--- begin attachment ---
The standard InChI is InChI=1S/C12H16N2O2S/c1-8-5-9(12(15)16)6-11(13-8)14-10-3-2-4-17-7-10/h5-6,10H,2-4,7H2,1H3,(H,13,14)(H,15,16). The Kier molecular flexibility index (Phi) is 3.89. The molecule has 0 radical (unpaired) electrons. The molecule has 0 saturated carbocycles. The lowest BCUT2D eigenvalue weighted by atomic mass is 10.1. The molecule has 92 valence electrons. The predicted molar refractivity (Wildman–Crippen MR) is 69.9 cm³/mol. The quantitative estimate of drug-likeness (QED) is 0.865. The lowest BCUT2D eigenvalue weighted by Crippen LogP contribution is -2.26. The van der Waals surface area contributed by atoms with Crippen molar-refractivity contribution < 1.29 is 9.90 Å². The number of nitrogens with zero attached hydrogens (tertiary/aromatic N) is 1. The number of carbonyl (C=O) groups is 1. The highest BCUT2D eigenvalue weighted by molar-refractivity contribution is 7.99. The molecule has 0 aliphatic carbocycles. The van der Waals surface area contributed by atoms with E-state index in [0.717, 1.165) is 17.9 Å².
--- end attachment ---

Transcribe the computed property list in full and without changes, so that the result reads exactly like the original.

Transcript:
The standard InChI is InChI=1S/C12H16N2O2S/c1-8-5-9(12(15)16)6-11(13-8)14-10-3-2-4-17-7-10/h5-6,10H,2-4,7H2,1H3,(H,13,14)(H,15,16). The Kier molecular flexibility index (Phi) is 3.89. The molecule has 0 radical (unpaired) electrons. The molecule has 0 saturated carbocycles. The lowest BCUT2D eigenvalue weighted by atomic mass is 10.1. The molecule has 92 valence electrons. The predicted molar refractivity (Wildman–Crippen MR) is 69.9 cm³/mol. The quantitative estimate of drug-likeness (QED) is 0.865. The lowest BCUT2D eigenvalue weighted by Crippen LogP contribution is -2.26. The van der Waals surface area contributed by atoms with Crippen molar-refractivity contribution < 1.29 is 9.90 Å². The number of nitrogens with zero attached hydrogens (tertiary/aromatic N) is 1. The number of carbonyl (C=O) groups is 1. The highest BCUT2D eigenvalue weighted by molar-refractivity contribution is 7.99. The molecule has 0 aliphatic carbocycles. The van der Waals surface area contributed by atoms with E-state index in [0.717, 1.165) is 17.9 Å².